There may be no direct benefit to participants, as FMT may or may not be able to reduce or eliminate ARB, and half of the participants will receive placebo. As a feasibility study, it will provide the data needed to determine if a larger clinical trial to test if FMT is effective and if it is possible, based on patient acceptability and the safety and tolerability of the treatment.
Where is the study run from?
Guy's and St Thomas' NHS Foundation Trust, UK
When is the study starting and how long is it expected to run for?
March 2020 to March 2022
Who is funding the study?
National Institute for Health Research (NIHR), UK
Who is the main contact?
Dr Simon Goldenberg
1.0, CPMS 44544
A prospective, randomised placebo controlled feasibility trial of Faecal microbiota Transplant to ERadicate gastrointestinal carriage of Antibiotic Resistant Organisms (FERARO)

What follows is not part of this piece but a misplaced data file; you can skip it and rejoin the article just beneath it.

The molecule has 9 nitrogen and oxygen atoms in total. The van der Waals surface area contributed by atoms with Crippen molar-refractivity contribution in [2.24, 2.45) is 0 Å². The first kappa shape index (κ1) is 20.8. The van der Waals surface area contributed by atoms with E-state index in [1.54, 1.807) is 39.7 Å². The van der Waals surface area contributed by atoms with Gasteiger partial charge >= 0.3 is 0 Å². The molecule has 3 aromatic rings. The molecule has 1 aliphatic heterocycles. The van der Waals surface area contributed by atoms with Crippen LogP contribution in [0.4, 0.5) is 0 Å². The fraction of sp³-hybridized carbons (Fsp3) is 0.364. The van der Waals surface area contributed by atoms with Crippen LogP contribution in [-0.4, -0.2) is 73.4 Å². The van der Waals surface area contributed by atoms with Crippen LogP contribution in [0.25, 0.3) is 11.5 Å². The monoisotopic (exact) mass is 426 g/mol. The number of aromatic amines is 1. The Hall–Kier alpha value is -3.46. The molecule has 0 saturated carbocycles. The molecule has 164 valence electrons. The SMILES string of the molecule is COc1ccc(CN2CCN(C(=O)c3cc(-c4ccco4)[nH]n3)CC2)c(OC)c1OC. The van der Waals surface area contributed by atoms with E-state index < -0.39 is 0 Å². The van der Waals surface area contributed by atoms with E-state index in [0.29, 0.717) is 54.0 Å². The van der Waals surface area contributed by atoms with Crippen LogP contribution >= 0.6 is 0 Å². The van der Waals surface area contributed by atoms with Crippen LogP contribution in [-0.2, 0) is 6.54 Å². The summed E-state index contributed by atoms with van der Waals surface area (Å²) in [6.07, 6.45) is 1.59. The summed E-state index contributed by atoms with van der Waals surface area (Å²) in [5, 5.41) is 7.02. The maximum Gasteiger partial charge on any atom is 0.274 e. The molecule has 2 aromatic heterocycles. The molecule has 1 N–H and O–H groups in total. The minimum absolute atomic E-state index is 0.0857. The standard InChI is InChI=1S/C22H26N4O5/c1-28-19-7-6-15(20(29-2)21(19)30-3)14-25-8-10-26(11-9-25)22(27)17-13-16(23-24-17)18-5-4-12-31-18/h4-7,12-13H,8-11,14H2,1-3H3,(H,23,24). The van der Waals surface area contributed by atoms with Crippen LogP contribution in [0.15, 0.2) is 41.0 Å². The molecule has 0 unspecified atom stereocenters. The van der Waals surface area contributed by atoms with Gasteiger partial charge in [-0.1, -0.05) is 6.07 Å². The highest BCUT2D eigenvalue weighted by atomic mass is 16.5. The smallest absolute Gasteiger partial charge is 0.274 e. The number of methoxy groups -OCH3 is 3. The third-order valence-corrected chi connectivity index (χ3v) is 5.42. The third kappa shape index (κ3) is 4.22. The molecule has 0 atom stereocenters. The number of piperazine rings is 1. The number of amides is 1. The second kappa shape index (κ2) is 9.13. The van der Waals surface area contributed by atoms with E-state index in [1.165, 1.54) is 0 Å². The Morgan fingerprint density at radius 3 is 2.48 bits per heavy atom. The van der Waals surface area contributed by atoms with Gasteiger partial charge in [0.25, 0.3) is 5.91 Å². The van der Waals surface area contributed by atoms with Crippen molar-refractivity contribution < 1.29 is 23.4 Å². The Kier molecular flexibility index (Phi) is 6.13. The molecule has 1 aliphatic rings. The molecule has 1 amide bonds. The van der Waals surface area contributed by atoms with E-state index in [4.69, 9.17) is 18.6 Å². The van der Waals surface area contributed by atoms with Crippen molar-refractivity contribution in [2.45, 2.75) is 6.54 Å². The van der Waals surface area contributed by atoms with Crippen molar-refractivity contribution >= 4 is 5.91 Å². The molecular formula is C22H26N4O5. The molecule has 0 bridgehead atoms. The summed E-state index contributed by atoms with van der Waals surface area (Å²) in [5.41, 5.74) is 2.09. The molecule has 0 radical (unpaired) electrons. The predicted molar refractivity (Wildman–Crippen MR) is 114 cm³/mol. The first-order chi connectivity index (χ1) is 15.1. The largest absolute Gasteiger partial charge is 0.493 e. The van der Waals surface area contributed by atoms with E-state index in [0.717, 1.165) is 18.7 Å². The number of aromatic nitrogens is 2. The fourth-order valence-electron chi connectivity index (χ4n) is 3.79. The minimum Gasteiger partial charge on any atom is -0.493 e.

This is a feasibility trial to determine the likely success of a larger substantive trial
Not provided at time of registration
Randomised controlled patient-blinded single-centre feasibility trial with two parallel groups
Primary study design
Secondary study design
Randomised controlled trial
Patient information sheet
Not available in web format, please use contact details to request a participant information sheet
Antimicrobial resistance (carbapenem resistant Enetrobacteriales and/or extended spectrum beta-lactamase producing Enterobacteriales)